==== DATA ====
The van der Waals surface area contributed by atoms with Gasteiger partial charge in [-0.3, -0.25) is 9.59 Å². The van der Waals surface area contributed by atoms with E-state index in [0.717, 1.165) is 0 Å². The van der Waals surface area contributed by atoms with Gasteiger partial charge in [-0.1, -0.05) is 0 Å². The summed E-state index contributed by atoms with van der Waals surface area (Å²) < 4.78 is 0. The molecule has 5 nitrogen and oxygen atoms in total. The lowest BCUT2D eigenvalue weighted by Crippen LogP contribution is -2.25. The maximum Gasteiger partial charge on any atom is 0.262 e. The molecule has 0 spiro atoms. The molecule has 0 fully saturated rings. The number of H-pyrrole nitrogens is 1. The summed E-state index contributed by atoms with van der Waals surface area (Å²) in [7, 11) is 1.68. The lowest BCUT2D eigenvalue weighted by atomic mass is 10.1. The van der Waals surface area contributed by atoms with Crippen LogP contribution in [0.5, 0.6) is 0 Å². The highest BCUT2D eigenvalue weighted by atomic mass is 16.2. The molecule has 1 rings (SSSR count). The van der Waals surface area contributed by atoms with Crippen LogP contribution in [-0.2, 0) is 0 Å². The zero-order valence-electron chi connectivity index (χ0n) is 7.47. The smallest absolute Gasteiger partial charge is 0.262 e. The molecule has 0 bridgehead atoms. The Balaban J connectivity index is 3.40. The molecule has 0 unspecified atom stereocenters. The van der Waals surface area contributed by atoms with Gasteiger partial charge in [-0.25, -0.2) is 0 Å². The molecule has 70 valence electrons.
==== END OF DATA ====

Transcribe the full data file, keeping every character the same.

The van der Waals surface area contributed by atoms with Gasteiger partial charge in [-0.3, -0.25) is 9.59 Å². The van der Waals surface area contributed by atoms with E-state index in [0.717, 1.165) is 0 Å². The van der Waals surface area contributed by atoms with Gasteiger partial charge in [-0.1, -0.05) is 0 Å². The summed E-state index contributed by atoms with van der Waals surface area (Å²) < 4.78 is 0. The molecule has 5 nitrogen and oxygen atoms in total. The lowest BCUT2D eigenvalue weighted by Crippen LogP contribution is -2.25. The maximum Gasteiger partial charge on any atom is 0.262 e. The molecule has 0 spiro atoms. The molecule has 0 fully saturated rings. The number of H-pyrrole nitrogens is 1. The summed E-state index contributed by atoms with van der Waals surface area (Å²) in [7, 11) is 1.68. The lowest BCUT2D eigenvalue weighted by atomic mass is 10.1. The van der Waals surface area contributed by atoms with Crippen LogP contribution in [0.5, 0.6) is 0 Å². The highest BCUT2D eigenvalue weighted by atomic mass is 16.2. The molecule has 1 rings (SSSR count). The van der Waals surface area contributed by atoms with Crippen LogP contribution in [-0.2, 0) is 0 Å². The zero-order valence-electron chi connectivity index (χ0n) is 7.47. The smallest absolute Gasteiger partial charge is 0.262 e. The molecule has 0 bridgehead atoms. The Balaban J connectivity index is 3.40. The molecule has 0 unspecified atom stereocenters. The van der Waals surface area contributed by atoms with Gasteiger partial charge in [-0.25, -0.2) is 0 Å². The molecule has 70 valence electrons.